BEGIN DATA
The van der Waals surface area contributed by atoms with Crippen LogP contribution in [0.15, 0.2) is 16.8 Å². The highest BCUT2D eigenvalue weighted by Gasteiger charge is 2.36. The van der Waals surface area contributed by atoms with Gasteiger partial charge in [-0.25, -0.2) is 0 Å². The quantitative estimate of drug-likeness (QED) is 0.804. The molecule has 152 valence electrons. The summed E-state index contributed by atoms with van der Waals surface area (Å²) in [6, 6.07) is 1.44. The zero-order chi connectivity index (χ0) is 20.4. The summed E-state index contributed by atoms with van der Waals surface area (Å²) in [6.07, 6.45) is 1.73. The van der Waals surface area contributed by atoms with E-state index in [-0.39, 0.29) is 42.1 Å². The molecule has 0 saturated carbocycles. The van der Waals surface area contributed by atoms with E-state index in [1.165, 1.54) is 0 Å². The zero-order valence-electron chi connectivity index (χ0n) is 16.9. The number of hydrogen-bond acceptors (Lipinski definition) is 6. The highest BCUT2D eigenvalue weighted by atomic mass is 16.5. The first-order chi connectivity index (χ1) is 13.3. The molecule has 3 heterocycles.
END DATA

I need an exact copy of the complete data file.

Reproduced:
The van der Waals surface area contributed by atoms with Crippen LogP contribution in [0.15, 0.2) is 16.8 Å². The highest BCUT2D eigenvalue weighted by Gasteiger charge is 2.36. The van der Waals surface area contributed by atoms with Gasteiger partial charge in [-0.25, -0.2) is 0 Å². The quantitative estimate of drug-likeness (QED) is 0.804. The molecule has 152 valence electrons. The summed E-state index contributed by atoms with van der Waals surface area (Å²) in [6, 6.07) is 1.44. The zero-order chi connectivity index (χ0) is 20.4. The summed E-state index contributed by atoms with van der Waals surface area (Å²) in [6.07, 6.45) is 1.73. The van der Waals surface area contributed by atoms with E-state index in [-0.39, 0.29) is 42.1 Å². The molecule has 0 saturated carbocycles. The van der Waals surface area contributed by atoms with E-state index in [1.165, 1.54) is 0 Å². The zero-order valence-electron chi connectivity index (χ0n) is 16.9. The number of hydrogen-bond acceptors (Lipinski definition) is 6. The highest BCUT2D eigenvalue weighted by atomic mass is 16.5. The first-order chi connectivity index (χ1) is 13.3. The molecule has 3 heterocycles.